Plant Health Care
Fall is an excellent time to tackle persistent weeds in your lawn. As many weeds are preparing for winter, they’re more susceptible to herbicides. Depending on the number of weeds in your turf you have the option to spot treat weeds with appropriate herbicides or choose to treat all of your turf with a Weed & Feed, including 22-0-4 with Trimec. Remember to always follow label instructions carefully to avoid harming your grass or the environment.
Fall is a great time to fertilize your lawn in the Midwest. The cool temperatures and moist soil help the fertilizer to be more effective, and the nutrients will help your lawn to stay healthy and green all winter long.
What should you look for in a fall fertilizer?
When choosing a fertilizer for your lawn in the fall, look for one that is high in nitrogen and phosphorus. One option would be 22-0-3 Slow Release. Nitrogen helps the grass to grow, and phosphorus helps the roots to grow strong. You may also want to choose a fertilizer that contains potassium, which helps the grass resist cold weather damage.
When is a good time to fertilize your lawn in the fall?
The best time to fertilize your lawn in the fall is in early September, typically around Labor Day. This will give the fertilizer time to work its way into the soil and be absorbed by the grass before the ground freezes.
How should you apply fertilizer to your lawn?
You can apply fertilizer to your lawn yourself using a broadcast spreader or a drop spreader. The amount of fertilizer you need to apply to your lawn will depend on the size of your lawn and the type of fertilizer you are using. Be sure to read the instructions on the fertilizer label carefully and follow them carefully. You should also wear gloves and eye protection when applying fertilizer.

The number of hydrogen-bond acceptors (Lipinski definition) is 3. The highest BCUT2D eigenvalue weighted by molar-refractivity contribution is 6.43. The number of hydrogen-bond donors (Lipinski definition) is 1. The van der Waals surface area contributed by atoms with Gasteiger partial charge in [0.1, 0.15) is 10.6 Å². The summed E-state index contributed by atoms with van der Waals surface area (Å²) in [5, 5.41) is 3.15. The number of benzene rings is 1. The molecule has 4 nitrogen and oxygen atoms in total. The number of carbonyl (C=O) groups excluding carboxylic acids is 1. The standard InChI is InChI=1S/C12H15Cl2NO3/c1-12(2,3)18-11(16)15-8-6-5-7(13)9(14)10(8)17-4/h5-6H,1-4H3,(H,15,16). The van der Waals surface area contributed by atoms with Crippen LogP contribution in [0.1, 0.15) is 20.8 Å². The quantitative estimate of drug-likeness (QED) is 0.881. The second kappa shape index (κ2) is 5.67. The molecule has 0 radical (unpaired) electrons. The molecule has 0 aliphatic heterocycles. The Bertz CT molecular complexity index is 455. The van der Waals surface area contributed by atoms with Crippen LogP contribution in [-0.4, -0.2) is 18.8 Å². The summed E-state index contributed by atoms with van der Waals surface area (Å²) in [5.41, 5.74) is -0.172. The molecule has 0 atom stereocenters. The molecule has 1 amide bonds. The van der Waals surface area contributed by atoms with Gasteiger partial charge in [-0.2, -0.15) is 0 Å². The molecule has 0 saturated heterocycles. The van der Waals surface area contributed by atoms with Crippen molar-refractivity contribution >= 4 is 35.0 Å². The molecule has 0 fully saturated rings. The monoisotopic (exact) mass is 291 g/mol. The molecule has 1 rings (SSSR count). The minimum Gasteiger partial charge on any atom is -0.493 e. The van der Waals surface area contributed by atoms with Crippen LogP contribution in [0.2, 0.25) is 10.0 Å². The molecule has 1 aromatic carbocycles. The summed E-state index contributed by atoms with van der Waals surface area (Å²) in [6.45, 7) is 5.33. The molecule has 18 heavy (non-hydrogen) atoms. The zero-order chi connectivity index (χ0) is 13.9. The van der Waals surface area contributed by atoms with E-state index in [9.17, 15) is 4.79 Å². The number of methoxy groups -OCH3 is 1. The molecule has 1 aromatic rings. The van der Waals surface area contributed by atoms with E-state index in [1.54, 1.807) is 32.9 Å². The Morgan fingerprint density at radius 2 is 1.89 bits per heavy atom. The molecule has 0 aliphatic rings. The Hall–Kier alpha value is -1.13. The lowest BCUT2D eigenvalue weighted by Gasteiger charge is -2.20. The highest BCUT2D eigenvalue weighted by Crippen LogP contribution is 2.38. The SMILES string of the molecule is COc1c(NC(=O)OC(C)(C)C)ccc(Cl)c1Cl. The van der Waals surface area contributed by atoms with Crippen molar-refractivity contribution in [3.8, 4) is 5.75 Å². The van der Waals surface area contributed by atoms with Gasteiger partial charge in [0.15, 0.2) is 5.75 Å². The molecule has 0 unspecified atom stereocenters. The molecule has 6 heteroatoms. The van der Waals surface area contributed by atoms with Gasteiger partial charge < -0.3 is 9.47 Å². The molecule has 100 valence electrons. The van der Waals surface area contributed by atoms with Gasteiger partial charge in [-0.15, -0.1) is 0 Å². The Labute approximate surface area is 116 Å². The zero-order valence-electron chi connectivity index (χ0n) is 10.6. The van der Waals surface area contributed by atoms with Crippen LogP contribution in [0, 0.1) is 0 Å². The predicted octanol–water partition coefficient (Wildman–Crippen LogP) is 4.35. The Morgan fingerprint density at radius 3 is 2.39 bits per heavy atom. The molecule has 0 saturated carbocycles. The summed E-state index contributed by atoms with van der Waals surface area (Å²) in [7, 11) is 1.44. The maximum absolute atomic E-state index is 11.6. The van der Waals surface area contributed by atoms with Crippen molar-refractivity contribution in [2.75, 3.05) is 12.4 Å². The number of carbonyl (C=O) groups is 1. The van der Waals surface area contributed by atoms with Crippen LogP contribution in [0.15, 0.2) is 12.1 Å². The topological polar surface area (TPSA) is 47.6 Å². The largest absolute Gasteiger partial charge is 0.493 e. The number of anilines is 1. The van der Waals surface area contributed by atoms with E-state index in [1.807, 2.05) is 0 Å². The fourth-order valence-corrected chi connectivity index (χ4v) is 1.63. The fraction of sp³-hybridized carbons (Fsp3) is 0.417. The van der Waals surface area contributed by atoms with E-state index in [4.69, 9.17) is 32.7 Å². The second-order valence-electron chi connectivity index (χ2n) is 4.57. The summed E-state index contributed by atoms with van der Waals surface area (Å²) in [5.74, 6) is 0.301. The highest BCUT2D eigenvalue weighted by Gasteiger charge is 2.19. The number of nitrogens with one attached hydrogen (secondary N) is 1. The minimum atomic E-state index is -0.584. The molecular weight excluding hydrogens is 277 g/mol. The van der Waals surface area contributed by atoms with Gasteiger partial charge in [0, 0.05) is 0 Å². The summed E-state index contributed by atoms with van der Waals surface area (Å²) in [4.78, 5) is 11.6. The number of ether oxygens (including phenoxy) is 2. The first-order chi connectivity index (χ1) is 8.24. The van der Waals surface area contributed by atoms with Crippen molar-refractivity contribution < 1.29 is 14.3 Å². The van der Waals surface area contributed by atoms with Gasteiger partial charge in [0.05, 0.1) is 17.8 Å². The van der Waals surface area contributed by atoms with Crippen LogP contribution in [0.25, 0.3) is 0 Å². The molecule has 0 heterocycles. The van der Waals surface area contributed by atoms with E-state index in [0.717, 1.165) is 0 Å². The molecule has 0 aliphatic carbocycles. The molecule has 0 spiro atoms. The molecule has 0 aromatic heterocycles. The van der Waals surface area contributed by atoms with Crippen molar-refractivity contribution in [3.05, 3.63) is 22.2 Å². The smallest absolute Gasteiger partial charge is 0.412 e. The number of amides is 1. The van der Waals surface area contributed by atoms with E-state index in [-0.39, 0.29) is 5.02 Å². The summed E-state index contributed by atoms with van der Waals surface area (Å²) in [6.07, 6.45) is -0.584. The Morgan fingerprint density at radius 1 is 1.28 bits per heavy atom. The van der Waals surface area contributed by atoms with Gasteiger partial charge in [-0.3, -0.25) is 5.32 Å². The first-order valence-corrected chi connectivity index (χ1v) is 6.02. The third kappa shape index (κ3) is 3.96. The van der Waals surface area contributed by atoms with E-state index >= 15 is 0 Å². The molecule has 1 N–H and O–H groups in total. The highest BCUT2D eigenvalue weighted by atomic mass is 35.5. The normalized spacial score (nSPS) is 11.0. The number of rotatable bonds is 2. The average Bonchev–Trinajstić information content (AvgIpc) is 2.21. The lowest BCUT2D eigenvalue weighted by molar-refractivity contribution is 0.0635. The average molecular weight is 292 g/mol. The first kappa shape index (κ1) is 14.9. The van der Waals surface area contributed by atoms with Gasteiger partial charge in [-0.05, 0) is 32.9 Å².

Don’t forget to water your lawn after fertilization!
It is important to water your lawn thoroughly after you fertilize it. This will help the fertilizer to dissolve and be absorbed by the grass.
While pests might become less active in the fall, it’s still important to be vigilant. Grubs and other lawn-damaging insects can wreak havoc on your grass, particularly during their feeding stage in the fall. Consider applying a preventive insecticide like Duocide (link) to keep these pests in check and protect your lawn from potential damage.
Before The Cold Sets In
Here are some additional tips to consider before the cold of winter arrives:
To Dethatch or Not Dethatch Your Lawn
If you live in an area with a lot of snow, for example, a lot of lake effect snow, you may want to consider dethatching your lawn in the fall. This will help to remove dead grass and thatch, which can trap moisture and lead to lawn diseases.
Prep Your Irrigation System
If you have a sprinkler system, make sure to flush it out in the fall to remove any debris that may have built up over the summer. This will help to prevent your sprinkler system from freezing in the winter and make sure it’s ready to tackle next spring.
Before the first frost arrives, give your lawn a final feeding. Applying a winterizing fertilizer in late fall will give your grass the nutrients it needs to endure the cold months. These fertilizers are formulated to promote root growth and energy storage, ensuring your lawn’s resilience during winter dormancy.
Fall is a pivotal time for lawn care in Chicagoland. By following these essential tips, you can ensure your lawn is well-prepared to weather the challenges of winter and emerge even more vibrant and lush in the spring. From raking leaves to fertilization and overseeding, each step contributes to a healthier, more resilient lawn that will be the pride of your neighborhood. Embrace the opportunity to give your outdoor space the attention it deserves, and you’ll reap the rewards of a beautifully maintained lawn year-round.